Battle at the Bear – Race Recap
So for the last 5 weekends here in Colorado the weather has well been slightly less than amazing. The weathermen rarely get their forecasts correct here in the Mile High city (why is that Phil?), but they have been knockin’ it out of the park with their weekend editions. So all week leading up to Saturday the call was low 50s and rain. Sweet way to kick off the mountain bike race season right? Nope, not really stellar conditions, but would definitely make the day east coast-esque and I have been actually enjoying the chilly rainy days.
So enough about the weather, let’s talk about bikes: riding them, racing them, and of course fixing them. In true fashion I decided to get my bike race ready the night before. I’m not sure if I just crave added stress or I just want to make things complicated before a race, but I always seem to be working on my bike only hours before the start gun fires. My stubbornness in true form is what this boils down to. I have only ridden my new GT Marathon a handful of times and it has been awesome, but the one upgrade I have wanted to perform has been to convert the wheels to tubeless. Sure I have thought about doing this for awhile and even bought a tubeless conversion kit a week before the first race, but I still decided to perform the operation the night before. I probably wouldn’t have begun this adventure in tubeless technology the night before, but the race course is notorious for race ending thorns and even cactus lining the course. Standard tubes are not an option.
Anyways, I spent a good 2 ½ hours “attempting” to convert my bike to tubeless and even after a few mayday calls to friends, my wheels are still not holding air for more than an hour. So after going through 12 Co2 cartridges (yes, 12) and drizzling tire sealant around my kitchen I threw in the towel and enjoyed a great dinner of pesto pasta with Erica and we veged out to the sounds of the flying V and triple deaks in a little Mighty Ducks action. Yes, you read that right Gordon Bombay was in full affect.
So fast forward to Saturday morning and I checked out the tires one last time and both were nearly flat after sitting all night. Not sure really how I kept my cool at this point, but I made a last ditch call for help to Green Mountain Sports which happens to be a mile from the race site. At 8:30 on Saturday morning they were actually open for business and willing to help me get my bike prepped for racing. A quick breakfast and we headed over to Green Mountain Sports and they fixed the GT up and I’m ready for action.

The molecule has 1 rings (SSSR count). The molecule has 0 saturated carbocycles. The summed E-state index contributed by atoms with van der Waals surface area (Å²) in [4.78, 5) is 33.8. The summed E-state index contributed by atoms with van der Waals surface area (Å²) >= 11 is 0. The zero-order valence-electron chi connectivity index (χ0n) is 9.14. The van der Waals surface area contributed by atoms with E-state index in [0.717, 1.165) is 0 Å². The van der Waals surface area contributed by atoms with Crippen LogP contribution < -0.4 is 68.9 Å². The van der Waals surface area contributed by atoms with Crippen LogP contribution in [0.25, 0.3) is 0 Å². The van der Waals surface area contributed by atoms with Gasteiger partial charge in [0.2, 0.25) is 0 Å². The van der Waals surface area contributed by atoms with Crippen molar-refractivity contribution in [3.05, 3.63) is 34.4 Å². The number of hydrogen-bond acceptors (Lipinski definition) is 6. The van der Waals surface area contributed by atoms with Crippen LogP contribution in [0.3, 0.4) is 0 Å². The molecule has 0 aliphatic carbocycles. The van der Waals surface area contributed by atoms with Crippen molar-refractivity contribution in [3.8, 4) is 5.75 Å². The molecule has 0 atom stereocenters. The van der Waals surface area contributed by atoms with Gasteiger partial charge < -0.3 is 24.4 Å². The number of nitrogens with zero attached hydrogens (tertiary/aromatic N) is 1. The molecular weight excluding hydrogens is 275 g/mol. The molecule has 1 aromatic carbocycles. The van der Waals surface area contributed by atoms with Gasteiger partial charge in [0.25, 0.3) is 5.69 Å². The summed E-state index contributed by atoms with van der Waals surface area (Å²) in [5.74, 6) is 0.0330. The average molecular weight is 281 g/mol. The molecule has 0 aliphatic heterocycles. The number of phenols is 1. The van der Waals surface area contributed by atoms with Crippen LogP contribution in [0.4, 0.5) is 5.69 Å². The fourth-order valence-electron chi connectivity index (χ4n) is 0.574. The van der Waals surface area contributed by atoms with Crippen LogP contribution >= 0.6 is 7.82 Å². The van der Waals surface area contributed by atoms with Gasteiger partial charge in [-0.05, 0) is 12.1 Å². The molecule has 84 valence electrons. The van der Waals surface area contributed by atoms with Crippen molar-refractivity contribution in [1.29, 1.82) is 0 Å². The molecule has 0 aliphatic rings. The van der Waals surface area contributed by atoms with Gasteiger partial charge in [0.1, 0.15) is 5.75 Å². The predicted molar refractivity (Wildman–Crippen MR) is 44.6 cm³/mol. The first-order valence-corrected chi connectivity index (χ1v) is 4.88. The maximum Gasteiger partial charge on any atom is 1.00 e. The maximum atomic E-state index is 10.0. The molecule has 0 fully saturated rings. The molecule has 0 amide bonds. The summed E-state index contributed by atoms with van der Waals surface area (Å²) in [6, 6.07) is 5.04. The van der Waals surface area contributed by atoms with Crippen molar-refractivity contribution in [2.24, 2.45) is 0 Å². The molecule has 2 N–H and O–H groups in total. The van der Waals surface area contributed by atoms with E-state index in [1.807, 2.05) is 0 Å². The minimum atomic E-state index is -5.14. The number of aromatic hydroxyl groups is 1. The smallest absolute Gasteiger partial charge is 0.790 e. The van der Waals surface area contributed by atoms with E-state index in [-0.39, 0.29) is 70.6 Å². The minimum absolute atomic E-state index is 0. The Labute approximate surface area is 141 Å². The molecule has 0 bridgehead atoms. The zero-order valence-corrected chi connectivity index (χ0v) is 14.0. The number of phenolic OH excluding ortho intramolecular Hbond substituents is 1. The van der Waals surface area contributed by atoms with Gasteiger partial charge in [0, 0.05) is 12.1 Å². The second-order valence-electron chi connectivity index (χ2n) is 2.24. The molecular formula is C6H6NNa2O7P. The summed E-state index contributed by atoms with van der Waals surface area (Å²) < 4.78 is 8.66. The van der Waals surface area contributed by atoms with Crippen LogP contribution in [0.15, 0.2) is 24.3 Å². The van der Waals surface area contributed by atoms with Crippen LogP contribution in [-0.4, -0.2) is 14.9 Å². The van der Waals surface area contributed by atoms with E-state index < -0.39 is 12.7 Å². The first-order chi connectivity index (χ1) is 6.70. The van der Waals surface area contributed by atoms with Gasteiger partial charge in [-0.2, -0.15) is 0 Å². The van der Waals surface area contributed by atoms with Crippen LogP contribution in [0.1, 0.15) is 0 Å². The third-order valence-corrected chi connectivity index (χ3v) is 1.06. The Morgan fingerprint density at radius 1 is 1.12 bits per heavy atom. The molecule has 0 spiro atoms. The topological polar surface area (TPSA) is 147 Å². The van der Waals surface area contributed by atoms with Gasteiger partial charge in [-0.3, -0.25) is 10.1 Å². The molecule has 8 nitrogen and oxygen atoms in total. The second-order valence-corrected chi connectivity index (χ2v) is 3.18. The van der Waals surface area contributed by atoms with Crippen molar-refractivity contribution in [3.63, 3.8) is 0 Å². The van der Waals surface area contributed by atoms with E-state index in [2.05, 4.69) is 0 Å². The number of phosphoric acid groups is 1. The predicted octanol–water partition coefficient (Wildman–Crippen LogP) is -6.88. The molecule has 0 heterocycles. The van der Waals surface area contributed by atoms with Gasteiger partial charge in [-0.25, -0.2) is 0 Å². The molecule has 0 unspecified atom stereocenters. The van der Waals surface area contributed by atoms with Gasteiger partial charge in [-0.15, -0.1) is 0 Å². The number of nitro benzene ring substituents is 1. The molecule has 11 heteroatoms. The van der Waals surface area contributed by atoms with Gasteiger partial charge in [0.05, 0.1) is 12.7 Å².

So you’re probably wondering about the weather at this point since that was my first worry ahead of the tire debacle. Well the weathermen were dead wrong (Phil, why is that?) on their forecast and I was greeted to blue skies and 60+ degree temps…PERFECT! With a little over an hour to spare before race time I felt quite a bit more confident in my equipment and ready to see how the legs are going to perform. The race start was at 11:30 and about 12 guys were staged for the Expert 19-29 category. Not bad for such an early season race.
Unlike most cross country mountain bike races the Battle at the Bear was a mass start of all Pro and Expert categories. My age group started directly behind the pros and the promoters decided to start us up on a short, but mean, hill in hopes of splitting the field apart. My start felt strong and I was able to get into a paceline with a few pros and some from my category. Paceline you ask…yes, there were some road racing tactics taking place. So the first lap was more or less a recon lap for me since I did not know the entire course. I must say that this was the fastest mountain bike course I have ever ridden and only 4 somewhat significant hills and plenty of fast downhills. At this point of the year I am definitely stronger on the downhills than the uphills if you know what I mean, so this could be the best way to kick off a year of mountain bike racing. The course covered 10 miles and most was on hard pack singletrack that twists and turns around Bear Lake. The expert and pro categories covered 3 laps of hot, nasty, badass speed.
This course definitely favors power riders and sad to say I am not a power rider nor do I try to be one. My first lap was exceptionally strong though my weakness was definitely on the 4 somewhat significant climbs and this was my weakness throughout the race. Earlier in the week I did an 80 mile ride in the mountains and I am pretty sure this hurt my race day performance, though it was an amazing ride.
Coming through on my second lap the only sign of fatigue I felt was in my lower right part of my back which I think is due to positioning on the bike. Luckily it was not enough to really distract me from powering the pedals and hitting the downhills and flats as hard as possible. Speaking of the downhills; this course had some awesome twisty singletrack downhills that felt a lot like riding in Fruita. I think I am an official fan of Bear Creek State Park and it is only about 20 minutes from my apartment…score!
So after 30 miles of racing (read: suffering) I came across the finish line with enough energy to throw in a sprint. My time was 2:01 which made for a 5th place finish in the Expert 19-29 category. Overall I am extremely happy with my performance and know that I need to work on my climbing for the races later in the summer. Special thanks to my cheering crew of Erica and Lindsey! Digi Dave apparently slept through his alarm…lame.
The next race on the schedule is next weekend in Boulder. I’ll be taking on the Sunshine Hill Climb. I guess that will help me in my quest to become a hill climber again!
Here is the Motionbased.com output of the race: http://trail.motionbased.com/trail/activity/8192053